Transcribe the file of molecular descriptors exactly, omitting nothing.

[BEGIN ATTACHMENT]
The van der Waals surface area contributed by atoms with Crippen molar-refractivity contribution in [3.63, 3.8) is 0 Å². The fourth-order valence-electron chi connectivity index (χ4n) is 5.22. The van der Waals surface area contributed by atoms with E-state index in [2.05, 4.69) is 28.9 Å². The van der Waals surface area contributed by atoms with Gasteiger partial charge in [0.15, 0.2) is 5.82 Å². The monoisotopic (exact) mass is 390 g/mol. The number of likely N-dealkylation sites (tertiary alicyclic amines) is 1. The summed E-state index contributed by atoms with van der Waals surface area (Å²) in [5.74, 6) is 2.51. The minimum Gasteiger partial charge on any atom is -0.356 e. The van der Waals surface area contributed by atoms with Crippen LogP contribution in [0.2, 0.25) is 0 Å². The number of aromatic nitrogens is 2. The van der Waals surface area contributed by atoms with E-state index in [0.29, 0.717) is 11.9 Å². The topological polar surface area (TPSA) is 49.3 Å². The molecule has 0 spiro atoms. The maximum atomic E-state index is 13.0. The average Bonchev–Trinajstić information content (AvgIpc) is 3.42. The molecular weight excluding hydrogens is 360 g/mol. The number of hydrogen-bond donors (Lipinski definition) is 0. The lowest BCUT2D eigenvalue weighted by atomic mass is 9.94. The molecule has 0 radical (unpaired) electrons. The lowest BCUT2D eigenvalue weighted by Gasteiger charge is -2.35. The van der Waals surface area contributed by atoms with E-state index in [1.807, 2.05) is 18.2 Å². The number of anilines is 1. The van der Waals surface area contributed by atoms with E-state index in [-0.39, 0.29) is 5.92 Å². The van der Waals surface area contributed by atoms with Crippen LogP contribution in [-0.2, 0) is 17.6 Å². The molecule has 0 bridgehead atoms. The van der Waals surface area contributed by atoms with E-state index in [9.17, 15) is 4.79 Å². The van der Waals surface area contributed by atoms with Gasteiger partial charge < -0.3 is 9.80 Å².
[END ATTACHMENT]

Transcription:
The van der Waals surface area contributed by atoms with Crippen molar-refractivity contribution in [3.63, 3.8) is 0 Å². The fourth-order valence-electron chi connectivity index (χ4n) is 5.22. The van der Waals surface area contributed by atoms with E-state index in [2.05, 4.69) is 28.9 Å². The van der Waals surface area contributed by atoms with Gasteiger partial charge in [0.15, 0.2) is 5.82 Å². The monoisotopic (exact) mass is 390 g/mol. The number of likely N-dealkylation sites (tertiary alicyclic amines) is 1. The summed E-state index contributed by atoms with van der Waals surface area (Å²) in [5.74, 6) is 2.51. The minimum Gasteiger partial charge on any atom is -0.356 e. The van der Waals surface area contributed by atoms with Crippen LogP contribution in [0.2, 0.25) is 0 Å². The number of aromatic nitrogens is 2. The van der Waals surface area contributed by atoms with E-state index in [0.29, 0.717) is 11.9 Å². The topological polar surface area (TPSA) is 49.3 Å². The molecule has 0 spiro atoms. The maximum atomic E-state index is 13.0. The average Bonchev–Trinajstić information content (AvgIpc) is 3.42. The molecular weight excluding hydrogens is 360 g/mol. The number of hydrogen-bond donors (Lipinski definition) is 0. The lowest BCUT2D eigenvalue weighted by atomic mass is 9.94. The molecule has 0 radical (unpaired) electrons. The lowest BCUT2D eigenvalue weighted by Gasteiger charge is -2.35. The van der Waals surface area contributed by atoms with E-state index in [1.807, 2.05) is 18.2 Å². The number of anilines is 1. The van der Waals surface area contributed by atoms with E-state index in [-0.39, 0.29) is 5.92 Å². The van der Waals surface area contributed by atoms with Crippen LogP contribution in [-0.2, 0) is 17.6 Å². The molecule has 0 bridgehead atoms. The van der Waals surface area contributed by atoms with E-state index in [9.17, 15) is 4.79 Å². The van der Waals surface area contributed by atoms with Gasteiger partial charge < -0.3 is 9.80 Å².